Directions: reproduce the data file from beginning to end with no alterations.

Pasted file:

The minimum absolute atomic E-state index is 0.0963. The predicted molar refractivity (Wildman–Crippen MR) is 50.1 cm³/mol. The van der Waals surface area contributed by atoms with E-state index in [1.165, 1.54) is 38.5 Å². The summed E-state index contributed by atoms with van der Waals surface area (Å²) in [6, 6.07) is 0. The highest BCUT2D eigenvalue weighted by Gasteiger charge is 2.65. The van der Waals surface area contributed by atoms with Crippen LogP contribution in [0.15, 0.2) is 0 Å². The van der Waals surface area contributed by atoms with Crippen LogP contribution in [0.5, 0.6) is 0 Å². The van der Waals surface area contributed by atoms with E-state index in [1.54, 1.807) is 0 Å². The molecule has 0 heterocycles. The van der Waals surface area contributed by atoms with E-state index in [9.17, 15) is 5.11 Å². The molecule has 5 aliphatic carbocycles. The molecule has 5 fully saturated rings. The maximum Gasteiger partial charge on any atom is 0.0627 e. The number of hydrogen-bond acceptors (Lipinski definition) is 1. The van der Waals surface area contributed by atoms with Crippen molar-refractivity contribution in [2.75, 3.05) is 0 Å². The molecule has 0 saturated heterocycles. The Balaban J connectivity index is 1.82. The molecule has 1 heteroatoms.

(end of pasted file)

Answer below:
The minimum absolute atomic E-state index is 0.0963. The predicted molar refractivity (Wildman–Crippen MR) is 50.1 cm³/mol. The van der Waals surface area contributed by atoms with E-state index in [1.165, 1.54) is 38.5 Å². The summed E-state index contributed by atoms with van der Waals surface area (Å²) in [6, 6.07) is 0. The highest BCUT2D eigenvalue weighted by Gasteiger charge is 2.65. The van der Waals surface area contributed by atoms with Crippen LogP contribution in [0.15, 0.2) is 0 Å². The van der Waals surface area contributed by atoms with Crippen LogP contribution in [0.5, 0.6) is 0 Å². The van der Waals surface area contributed by atoms with E-state index in [1.54, 1.807) is 0 Å². The molecule has 0 heterocycles. The van der Waals surface area contributed by atoms with E-state index in [9.17, 15) is 5.11 Å². The molecule has 5 aliphatic carbocycles. The molecule has 5 fully saturated rings. The maximum Gasteiger partial charge on any atom is 0.0627 e. The number of hydrogen-bond acceptors (Lipinski definition) is 1. The van der Waals surface area contributed by atoms with Crippen molar-refractivity contribution in [2.75, 3.05) is 0 Å². The molecule has 0 saturated heterocycles. The Balaban J connectivity index is 1.82. The molecule has 1 heteroatoms.